- Share this article on Facebook
- Share this article on Twitter
- Share this article on Email
- Show additional share options
- Share this article on Print
- Share this article on Comment
- Share this article on Whatsapp
- Share this article on Linkedin
- Share this article on Reddit
- Share this article on Pinit
- Share this article on Tumblr
Cable TV companies got relieving news on Thursday when a federal judge in Oklahoma ruled that there wasn’t enough evidence to support a $6.31 million verdict against Cox Communications for tying the lease of cable boxes to access to premium programming.
The decision by U.S. District Judge Robin Cauthron comes a couple weeks after an eight-day trial that resulted in what would have amounted to a breakthrough victory by consumers frustrated by the high cost of renting cable boxes.
As one of several class-action lawsuits pending against cable TV operators, this action was the first to get to trial and presented the case that Cox had helped foreclose competition in the cable box market. Specifically, the plaintiffs argued that Cox misrepresented the capabilities of nonproprietary boxes and raised barriers to companies like TiVo that wished to offer third-party set-top boxes.
But Cauthron in her order today finds a lack of support for the primary allegation.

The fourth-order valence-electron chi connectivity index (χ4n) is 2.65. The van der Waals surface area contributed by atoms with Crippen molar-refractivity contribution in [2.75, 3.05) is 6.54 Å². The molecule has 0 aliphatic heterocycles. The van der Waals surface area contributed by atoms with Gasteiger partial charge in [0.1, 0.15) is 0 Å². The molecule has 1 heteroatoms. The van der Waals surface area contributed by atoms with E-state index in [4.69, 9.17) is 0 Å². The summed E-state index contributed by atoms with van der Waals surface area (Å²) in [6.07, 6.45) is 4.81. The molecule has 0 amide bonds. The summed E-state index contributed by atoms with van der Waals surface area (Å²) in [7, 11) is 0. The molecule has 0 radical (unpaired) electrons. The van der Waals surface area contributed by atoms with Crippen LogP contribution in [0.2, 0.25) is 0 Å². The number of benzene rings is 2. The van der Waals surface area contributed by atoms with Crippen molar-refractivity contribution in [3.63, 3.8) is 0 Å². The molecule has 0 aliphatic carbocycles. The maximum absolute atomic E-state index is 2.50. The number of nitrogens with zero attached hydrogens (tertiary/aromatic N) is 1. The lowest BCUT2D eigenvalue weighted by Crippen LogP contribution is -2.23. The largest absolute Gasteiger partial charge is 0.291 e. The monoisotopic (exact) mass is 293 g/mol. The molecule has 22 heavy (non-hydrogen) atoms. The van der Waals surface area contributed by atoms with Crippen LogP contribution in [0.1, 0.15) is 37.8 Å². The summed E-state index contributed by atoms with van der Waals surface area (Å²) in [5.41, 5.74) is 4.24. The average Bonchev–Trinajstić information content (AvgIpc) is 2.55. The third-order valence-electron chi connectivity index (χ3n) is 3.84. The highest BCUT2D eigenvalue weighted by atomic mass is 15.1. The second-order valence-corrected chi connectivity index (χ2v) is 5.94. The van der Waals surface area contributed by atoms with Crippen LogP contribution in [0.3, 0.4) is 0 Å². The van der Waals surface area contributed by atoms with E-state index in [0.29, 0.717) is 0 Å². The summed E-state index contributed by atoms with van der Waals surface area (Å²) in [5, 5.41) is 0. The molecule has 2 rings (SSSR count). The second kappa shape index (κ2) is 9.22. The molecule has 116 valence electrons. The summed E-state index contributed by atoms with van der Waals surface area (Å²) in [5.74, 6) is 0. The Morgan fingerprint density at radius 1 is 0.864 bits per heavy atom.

“While the Court agrees with Plaintiff that Cox required a customer to rent a set-top box in order to obtain premium cable, there simply is no evidence from which a reasonable jury could determine that that arrangement led to a foreclosure of commerce,” she writes.
Cauthron notes that the jury heard no word that manufacturers refused to enter the market because of Cox’s actions. As for an argument that TiVo wanted to offer its box in the Oklahoma market but for an indemnification issue allegedly manipulated by Cox, the judge rejects it as speculation.
Additionally, in coming to a judgment as a matter of law, Cauthron comes to another conclusion that could prove fatal to other multimillion-dollar claims still pending. She writes that plaintiffs have also “failed to demonstrate that Cox’s customers were harmed because of the alleged tie.”
The ruling seems likely to be appealed.
Sign up for THR news straight to your inbox every day